blue light

Color goes much deeper than just seeing. We actually feel it. Why? Because color is a wavelength that penetrates our skin.

The color blue is expansive, even dreamy. It is dependable and connotes a sense of trust (think Ford or American Express). Blue can also represent a dampening of our disposition, like the character Sadness in Pixar’s Inside Out. So, it’s no wonder that blue light has the same polarity as the hue.

The main source of blue light comes from being outside. Outside, daylight can do wonders, helping with moods and reaction times. The man-made source of blue light, however, cannot boast such positive effects. What is concerning is that our exposure to man-made blue light has become more pervasive with computer screens, flat-screen televisions, smartphones, and tablets. Studies suggest that 60% of people spend more than 6 hours a day in front of a digital device.

Blue light can wreak havoc on our health. Even dim blue light suppresses a person’s melatonin secretion and their circadian rhythm, which can lead to sleep deprivation. Lack of sleep has been linked to increased incidence of cancer, diabetes, heart disease, and obesity.


Harvard researchers did an experiment comparing the exposure of blue light vs. green light, and they found blue light suppresses melatonin for twice as long as green light. They also studied the circadian rhythms and found they shifted by twice as much. Changing our nighttime computer habits will help. f.lux® developed a cross-platform computer program that can adjust a display’s color temperature according to location and time of day, all leading to a reduction of blue light exposure.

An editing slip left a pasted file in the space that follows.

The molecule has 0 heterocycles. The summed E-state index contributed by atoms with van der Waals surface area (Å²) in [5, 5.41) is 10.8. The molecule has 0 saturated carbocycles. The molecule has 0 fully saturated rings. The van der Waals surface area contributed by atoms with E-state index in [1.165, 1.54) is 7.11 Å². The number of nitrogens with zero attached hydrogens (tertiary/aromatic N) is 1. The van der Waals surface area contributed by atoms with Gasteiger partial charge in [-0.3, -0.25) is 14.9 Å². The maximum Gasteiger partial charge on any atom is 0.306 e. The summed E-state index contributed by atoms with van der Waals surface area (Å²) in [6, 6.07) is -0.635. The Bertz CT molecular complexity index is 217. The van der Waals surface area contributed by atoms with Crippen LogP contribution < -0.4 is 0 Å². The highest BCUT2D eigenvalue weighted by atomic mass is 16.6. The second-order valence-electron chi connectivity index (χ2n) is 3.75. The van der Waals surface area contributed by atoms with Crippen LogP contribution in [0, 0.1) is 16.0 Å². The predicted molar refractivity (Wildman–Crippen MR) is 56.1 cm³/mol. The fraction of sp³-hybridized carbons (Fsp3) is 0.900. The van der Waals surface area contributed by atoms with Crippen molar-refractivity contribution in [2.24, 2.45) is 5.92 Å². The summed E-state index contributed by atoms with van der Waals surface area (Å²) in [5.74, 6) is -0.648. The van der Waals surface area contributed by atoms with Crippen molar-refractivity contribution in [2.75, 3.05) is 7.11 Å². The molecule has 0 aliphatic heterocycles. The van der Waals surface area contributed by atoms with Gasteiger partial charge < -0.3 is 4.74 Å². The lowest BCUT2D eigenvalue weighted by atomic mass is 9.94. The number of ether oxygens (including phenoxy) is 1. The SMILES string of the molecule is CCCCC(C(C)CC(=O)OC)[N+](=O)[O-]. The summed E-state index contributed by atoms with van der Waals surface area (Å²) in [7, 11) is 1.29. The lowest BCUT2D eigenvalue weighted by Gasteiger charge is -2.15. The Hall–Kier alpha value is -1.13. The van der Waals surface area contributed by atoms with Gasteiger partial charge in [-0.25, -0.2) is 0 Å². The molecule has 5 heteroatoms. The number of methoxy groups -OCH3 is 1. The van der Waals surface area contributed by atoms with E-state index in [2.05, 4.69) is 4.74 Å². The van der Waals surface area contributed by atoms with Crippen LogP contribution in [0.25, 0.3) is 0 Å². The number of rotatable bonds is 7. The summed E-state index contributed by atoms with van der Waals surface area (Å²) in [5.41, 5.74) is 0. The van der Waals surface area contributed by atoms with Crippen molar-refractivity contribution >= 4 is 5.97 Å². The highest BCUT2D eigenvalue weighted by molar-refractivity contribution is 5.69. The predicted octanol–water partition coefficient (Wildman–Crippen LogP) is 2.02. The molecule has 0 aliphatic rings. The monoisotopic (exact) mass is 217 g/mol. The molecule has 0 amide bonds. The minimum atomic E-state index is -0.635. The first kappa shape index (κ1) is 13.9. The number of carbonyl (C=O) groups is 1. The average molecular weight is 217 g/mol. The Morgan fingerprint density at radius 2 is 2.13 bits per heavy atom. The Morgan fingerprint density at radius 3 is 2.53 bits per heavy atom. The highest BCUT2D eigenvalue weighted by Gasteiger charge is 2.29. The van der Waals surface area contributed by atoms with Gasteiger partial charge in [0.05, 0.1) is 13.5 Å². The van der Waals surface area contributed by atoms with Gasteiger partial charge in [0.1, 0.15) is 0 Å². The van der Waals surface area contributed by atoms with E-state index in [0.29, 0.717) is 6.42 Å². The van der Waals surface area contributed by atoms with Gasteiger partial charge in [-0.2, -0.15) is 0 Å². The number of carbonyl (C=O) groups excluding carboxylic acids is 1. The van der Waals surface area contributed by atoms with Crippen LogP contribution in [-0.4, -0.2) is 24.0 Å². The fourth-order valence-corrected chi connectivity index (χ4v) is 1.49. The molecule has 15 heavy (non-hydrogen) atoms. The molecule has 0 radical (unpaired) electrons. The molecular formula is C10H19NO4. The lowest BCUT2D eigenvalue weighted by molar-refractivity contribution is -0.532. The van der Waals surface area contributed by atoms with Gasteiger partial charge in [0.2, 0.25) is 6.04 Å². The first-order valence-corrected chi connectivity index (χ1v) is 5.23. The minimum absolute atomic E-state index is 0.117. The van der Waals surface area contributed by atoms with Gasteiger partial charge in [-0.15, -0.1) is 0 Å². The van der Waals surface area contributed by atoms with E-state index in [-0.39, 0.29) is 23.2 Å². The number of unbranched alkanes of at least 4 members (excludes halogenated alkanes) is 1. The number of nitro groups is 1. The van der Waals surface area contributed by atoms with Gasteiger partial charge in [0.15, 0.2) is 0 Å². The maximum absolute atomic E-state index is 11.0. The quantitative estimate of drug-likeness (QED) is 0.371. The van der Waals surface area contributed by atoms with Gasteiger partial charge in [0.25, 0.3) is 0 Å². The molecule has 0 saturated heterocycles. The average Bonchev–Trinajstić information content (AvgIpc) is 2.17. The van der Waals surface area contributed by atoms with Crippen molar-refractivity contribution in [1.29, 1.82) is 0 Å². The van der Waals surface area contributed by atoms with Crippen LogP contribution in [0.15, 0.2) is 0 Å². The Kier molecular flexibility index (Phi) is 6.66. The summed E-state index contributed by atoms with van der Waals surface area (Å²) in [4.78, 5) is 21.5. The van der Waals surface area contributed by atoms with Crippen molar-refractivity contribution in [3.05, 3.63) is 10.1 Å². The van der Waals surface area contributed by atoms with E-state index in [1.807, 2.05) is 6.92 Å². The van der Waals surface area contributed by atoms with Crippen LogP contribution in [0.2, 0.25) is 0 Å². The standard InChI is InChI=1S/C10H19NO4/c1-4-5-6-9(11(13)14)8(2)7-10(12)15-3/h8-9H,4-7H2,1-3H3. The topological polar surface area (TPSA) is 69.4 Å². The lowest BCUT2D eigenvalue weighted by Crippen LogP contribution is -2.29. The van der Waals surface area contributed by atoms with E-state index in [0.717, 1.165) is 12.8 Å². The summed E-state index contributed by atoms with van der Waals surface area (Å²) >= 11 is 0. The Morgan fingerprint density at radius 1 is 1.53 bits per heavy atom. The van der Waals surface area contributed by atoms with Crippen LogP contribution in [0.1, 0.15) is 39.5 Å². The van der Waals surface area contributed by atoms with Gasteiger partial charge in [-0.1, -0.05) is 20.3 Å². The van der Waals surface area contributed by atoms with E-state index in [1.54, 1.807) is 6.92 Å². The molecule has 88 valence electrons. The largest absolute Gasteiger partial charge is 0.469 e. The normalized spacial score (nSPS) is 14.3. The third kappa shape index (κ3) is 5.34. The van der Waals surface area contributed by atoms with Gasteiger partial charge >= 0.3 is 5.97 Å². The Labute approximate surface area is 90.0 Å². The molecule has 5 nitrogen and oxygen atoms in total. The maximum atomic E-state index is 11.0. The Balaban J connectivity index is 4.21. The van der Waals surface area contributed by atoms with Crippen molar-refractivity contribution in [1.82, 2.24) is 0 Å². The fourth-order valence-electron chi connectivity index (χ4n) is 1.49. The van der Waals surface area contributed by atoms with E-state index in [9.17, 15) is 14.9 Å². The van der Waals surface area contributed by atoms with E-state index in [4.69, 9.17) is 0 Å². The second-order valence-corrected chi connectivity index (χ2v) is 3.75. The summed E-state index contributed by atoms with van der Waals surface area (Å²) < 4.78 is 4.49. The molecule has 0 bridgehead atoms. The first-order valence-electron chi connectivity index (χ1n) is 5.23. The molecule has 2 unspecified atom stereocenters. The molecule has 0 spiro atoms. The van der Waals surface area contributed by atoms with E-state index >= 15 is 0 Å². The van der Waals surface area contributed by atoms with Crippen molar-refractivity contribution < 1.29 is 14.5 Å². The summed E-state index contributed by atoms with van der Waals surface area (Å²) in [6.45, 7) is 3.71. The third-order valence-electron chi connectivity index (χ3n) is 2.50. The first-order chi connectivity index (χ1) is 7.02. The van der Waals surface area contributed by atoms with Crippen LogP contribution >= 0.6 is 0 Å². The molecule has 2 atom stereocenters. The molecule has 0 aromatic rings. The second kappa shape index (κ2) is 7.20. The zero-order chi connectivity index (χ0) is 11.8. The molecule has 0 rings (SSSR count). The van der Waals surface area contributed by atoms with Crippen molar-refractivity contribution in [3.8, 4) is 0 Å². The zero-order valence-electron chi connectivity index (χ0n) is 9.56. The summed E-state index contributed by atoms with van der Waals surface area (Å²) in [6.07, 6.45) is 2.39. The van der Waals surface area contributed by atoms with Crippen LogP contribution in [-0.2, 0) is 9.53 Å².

Our eyes have little natural protection against its damaging effects. In fact, blue light penetrates the retina so it can damage sensitive cells. The retina is a very thin, multi-layered tissue covering the inner eyeball. The retina can be harmed by high-energy visible radiation of blue/violet light that penetrates the macular pigment found in the eye. A paper published by the American Macular Degeneration Foundation (AMDF) reports that "the blue rays of the spectrum seem to accelerate age-related macular degeneration (AMD) more than any other rays in the spectrum". Thankfully, there are eyewear companies, like Felix Gray, making specialized lenses to block blue light from our eyes, including some that help increase melatonin production.


Globally, blue is the world's favorite color but understanding emanating blue light is imperative. A balance should prevail, minimizing blue light by night and maximizing blue light by day. This balance helps to cultivate our body clocks to perform and feel more refreshed by day while facilitating a good night’s sleep. Remember to take breaks from your screens and go for a walk outside, the natural blue light can be just what your body needs!

Living IN COLOR,
Laura Guido-Clark

sources & resources:
Harvard Health
Health Journal
Blue Light Exposed

Felix Gray Eyewear